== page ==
- An annuity is only as good as the insurance company's ability to honor its commitment to you, so be sure to review the financial strength of the insurance company.
- Indexed annuities are not considered securities, so they are not regulated by the SEC or FINRA. However, they are regulated by state insurance departments.
- By imposing caps, participation rates, and spreads, the insurance company can reduce your upside in exchange for guarantees.1
Can you get principal protection and investment growth? That's what indexed annuities promise. But despite their popularity, this complex investment product doesn't always deliver. So, it is important to know exactly what you are buying before taking the plunge—and to consider the alternatives.
What is an indexed annuity?
An indexed annuity is a contract issued and guaranteed1 by an insurance company. You invest an amount of money (premium) in return for protection against down markets; the potential for some investment growth, linked to an index (e.g., the S&P 500® Index); and, in some cases, a guaranteed level of lifetime income through optional riders.
How is the return calculated?
One element of indexed annuities that is often misunderstood is the calculation of the investment return. To determine how the insurance company calculates the return, it is important to understand how the index is tracked, as well as how much of the index return is credited to you.
Index tracking. The amount credited to your account depends, in part, on how much the index changes. Insurance companies use various methods to track changes in the index value. For example, they may use different time periods, such as a month, a year, or even longer periods of time. It is important to understand how the index is tracked, as it will have a direct impact on the return credited to you.
The amount an insurance company credits to you depends on a variety of factors (any of which can potentially be combined), such as:
- Cap, which is an upper limit put on the return over a certain time period. For example, if the index returned 10% but the annuity had a cap of 3%, you receive only a maximum 3% rate of return. Many indexed annuities put a cap on the return.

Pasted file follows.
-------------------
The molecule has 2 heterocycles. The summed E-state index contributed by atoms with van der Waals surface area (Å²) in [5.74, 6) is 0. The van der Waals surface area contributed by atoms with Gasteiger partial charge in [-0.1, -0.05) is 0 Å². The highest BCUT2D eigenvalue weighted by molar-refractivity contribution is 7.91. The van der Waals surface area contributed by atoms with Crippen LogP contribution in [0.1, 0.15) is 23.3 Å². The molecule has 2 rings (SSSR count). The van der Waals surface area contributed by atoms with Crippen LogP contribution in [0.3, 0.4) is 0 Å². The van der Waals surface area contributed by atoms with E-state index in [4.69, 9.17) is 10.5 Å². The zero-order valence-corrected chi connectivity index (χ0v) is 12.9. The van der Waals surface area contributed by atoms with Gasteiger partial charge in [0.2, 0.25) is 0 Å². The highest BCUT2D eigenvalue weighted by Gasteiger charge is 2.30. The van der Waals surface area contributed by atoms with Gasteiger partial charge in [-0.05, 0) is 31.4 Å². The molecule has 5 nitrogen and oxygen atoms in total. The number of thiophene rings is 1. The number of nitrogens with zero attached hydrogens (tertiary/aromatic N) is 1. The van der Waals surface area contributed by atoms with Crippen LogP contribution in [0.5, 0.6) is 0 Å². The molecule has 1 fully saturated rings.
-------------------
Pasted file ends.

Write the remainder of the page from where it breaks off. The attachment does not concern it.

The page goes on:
- Participation rate, which is the percentage of the index’s return the insurance company credits to the annuity. For example, if the market went up 8% and the annuity's participation rate was 80%, a 6.4% return (80% of the gain) would be credited. Most indexed annuities that have a participation rate also have a cap, which in this example would limit the credited return to 3% instead of 6.4%.
- Spread/margin/asset fee, which is a percentage fee that may be subtracted from the gain in the index linked to the annuity. For example, if an index gained 12% and the spread fee was 4%, then the gain credited to the annuity would be 8%.
- Bonus, which is a percentage of the first-year premiums received that is added to the contract value. Typically, the bonus amount plus any earnings on the bonus are subject to a vesting schedule that may be longer than the surrender charge period schedule.2, 3 Given the typical vesting schedule, the bonus may be entirely forfeited upon surrender in the first few contract years.
- Riders, which are extra features, such as minimum lifetime guaranteed income, that can be added to the annuity for additional costs, further reducing the return.
"One challenge here is that insurance companies typically have the flexibility to lower the participation rate, increase the spread, or lower the cap, which lowers your potential returns," says Tom Ewanich, a vice president and actuary at Fidelity Investments Life Insurance Company. "If this happens during the surrender charge period after you've invested in the annuity, you have very little recourse."
In addition, an often-overlooked point is that for the purposes of the insurance company calculation, an index return excludes dividends, so your return from an indexed annuity will also exclude dividend income.
This is important because history indicates that dividends have been a strong component of equity returns over the course of time. For example, over the past 20 years, the S&P 500 index has gained 3.92% annually without dividends and 5.90% with dividends. To further illustrate this point, if you invested $10,000 into the index, without dividends, in June of 1999, your investment will be worth $21,577 20 years later. Add in dividends, and your investment will be worth $31,472. By excluding dividends in the calculation of the index return, the insurance companies are leaving 46% of the return on the table, and that’s before considering any caps, participation rates and spreads.
This is not just a recent affect. Since 1930, dividends have made up approximately 40% of the S&P 500's average annual total return.4
How does a cap impact potential returns?
Let's consider the following chart, which uses a representative indexed annuity with a monthly cap of 1.50% on upside returns.